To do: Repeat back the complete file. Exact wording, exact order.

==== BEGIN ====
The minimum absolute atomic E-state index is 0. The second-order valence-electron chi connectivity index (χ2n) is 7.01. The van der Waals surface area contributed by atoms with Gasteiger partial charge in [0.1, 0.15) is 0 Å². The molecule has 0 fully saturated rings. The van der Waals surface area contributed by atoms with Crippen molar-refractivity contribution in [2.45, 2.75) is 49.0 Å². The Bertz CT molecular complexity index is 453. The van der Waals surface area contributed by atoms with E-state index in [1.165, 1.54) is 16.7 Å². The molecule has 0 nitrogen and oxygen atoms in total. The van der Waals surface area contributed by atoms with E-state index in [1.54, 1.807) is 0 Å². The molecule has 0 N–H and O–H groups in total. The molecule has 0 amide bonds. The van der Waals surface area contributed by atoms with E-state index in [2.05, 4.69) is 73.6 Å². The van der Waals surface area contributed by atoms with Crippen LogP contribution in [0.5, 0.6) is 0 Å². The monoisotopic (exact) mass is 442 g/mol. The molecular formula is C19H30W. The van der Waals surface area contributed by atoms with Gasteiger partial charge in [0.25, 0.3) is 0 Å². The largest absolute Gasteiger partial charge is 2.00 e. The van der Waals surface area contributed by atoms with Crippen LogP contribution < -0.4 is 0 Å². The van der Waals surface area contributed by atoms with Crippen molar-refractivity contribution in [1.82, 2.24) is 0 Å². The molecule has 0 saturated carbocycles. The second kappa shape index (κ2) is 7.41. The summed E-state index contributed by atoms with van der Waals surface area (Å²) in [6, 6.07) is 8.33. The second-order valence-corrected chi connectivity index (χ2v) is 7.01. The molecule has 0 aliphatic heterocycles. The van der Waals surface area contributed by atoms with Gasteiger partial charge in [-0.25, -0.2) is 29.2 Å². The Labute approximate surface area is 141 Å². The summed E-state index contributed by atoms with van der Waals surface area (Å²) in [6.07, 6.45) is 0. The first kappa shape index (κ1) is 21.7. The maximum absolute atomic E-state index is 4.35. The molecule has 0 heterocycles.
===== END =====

The minimum absolute atomic E-state index is 0. The second-order valence-electron chi connectivity index (χ2n) is 7.01. The van der Waals surface area contributed by atoms with Gasteiger partial charge in [0.1, 0.15) is 0 Å². The molecule has 0 fully saturated rings. The van der Waals surface area contributed by atoms with Crippen molar-refractivity contribution in [2.45, 2.75) is 49.0 Å². The Bertz CT molecular complexity index is 453. The van der Waals surface area contributed by atoms with E-state index in [1.165, 1.54) is 16.7 Å². The molecule has 0 nitrogen and oxygen atoms in total. The van der Waals surface area contributed by atoms with E-state index in [1.54, 1.807) is 0 Å². The molecule has 0 N–H and O–H groups in total. The molecule has 0 amide bonds. The van der Waals surface area contributed by atoms with E-state index in [2.05, 4.69) is 73.6 Å². The van der Waals surface area contributed by atoms with Crippen LogP contribution in [0.5, 0.6) is 0 Å². The monoisotopic (exact) mass is 442 g/mol. The molecular formula is C19H30W. The van der Waals surface area contributed by atoms with Gasteiger partial charge in [0.25, 0.3) is 0 Å². The largest absolute Gasteiger partial charge is 2.00 e. The van der Waals surface area contributed by atoms with Crippen LogP contribution < -0.4 is 0 Å². The van der Waals surface area contributed by atoms with Crippen molar-refractivity contribution in [1.82, 2.24) is 0 Å². The molecule has 0 saturated carbocycles. The second kappa shape index (κ2) is 7.41. The summed E-state index contributed by atoms with van der Waals surface area (Å²) in [6, 6.07) is 8.33. The second-order valence-corrected chi connectivity index (χ2v) is 7.01. The molecule has 0 aliphatic heterocycles. The van der Waals surface area contributed by atoms with Gasteiger partial charge in [-0.25, -0.2) is 29.2 Å². The Labute approximate surface area is 141 Å². The summed E-state index contributed by atoms with van der Waals surface area (Å²) in [6.07, 6.45) is 0. The first kappa shape index (κ1) is 21.7. The maximum absolute atomic E-state index is 4.35. The molecule has 0 heterocycles.